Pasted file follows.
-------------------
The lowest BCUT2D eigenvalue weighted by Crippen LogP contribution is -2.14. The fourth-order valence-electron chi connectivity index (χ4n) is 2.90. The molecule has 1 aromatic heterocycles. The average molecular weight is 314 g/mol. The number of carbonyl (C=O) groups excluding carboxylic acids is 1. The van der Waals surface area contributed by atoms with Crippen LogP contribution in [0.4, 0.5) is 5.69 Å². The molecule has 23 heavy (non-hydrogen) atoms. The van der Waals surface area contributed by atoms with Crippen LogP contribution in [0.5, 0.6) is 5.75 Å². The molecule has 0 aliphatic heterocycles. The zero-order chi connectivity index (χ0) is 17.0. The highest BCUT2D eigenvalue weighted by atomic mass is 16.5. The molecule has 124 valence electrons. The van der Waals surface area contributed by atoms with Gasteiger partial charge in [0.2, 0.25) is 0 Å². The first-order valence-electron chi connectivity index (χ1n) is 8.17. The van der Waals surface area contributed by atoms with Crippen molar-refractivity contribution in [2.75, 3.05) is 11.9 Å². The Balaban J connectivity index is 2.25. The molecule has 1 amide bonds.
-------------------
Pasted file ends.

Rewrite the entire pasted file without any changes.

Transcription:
The lowest BCUT2D eigenvalue weighted by Crippen LogP contribution is -2.14. The fourth-order valence-electron chi connectivity index (χ4n) is 2.90. The molecule has 1 aromatic heterocycles. The average molecular weight is 314 g/mol. The number of carbonyl (C=O) groups excluding carboxylic acids is 1. The van der Waals surface area contributed by atoms with Crippen LogP contribution in [0.4, 0.5) is 5.69 Å². The molecule has 23 heavy (non-hydrogen) atoms. The van der Waals surface area contributed by atoms with Crippen LogP contribution in [0.5, 0.6) is 5.75 Å². The molecule has 0 aliphatic heterocycles. The zero-order chi connectivity index (χ0) is 17.0. The highest BCUT2D eigenvalue weighted by atomic mass is 16.5. The molecule has 124 valence electrons. The van der Waals surface area contributed by atoms with Gasteiger partial charge in [0.2, 0.25) is 0 Å². The first-order valence-electron chi connectivity index (χ1n) is 8.17. The van der Waals surface area contributed by atoms with Crippen molar-refractivity contribution in [2.75, 3.05) is 11.9 Å². The Balaban J connectivity index is 2.25. The molecule has 1 amide bonds.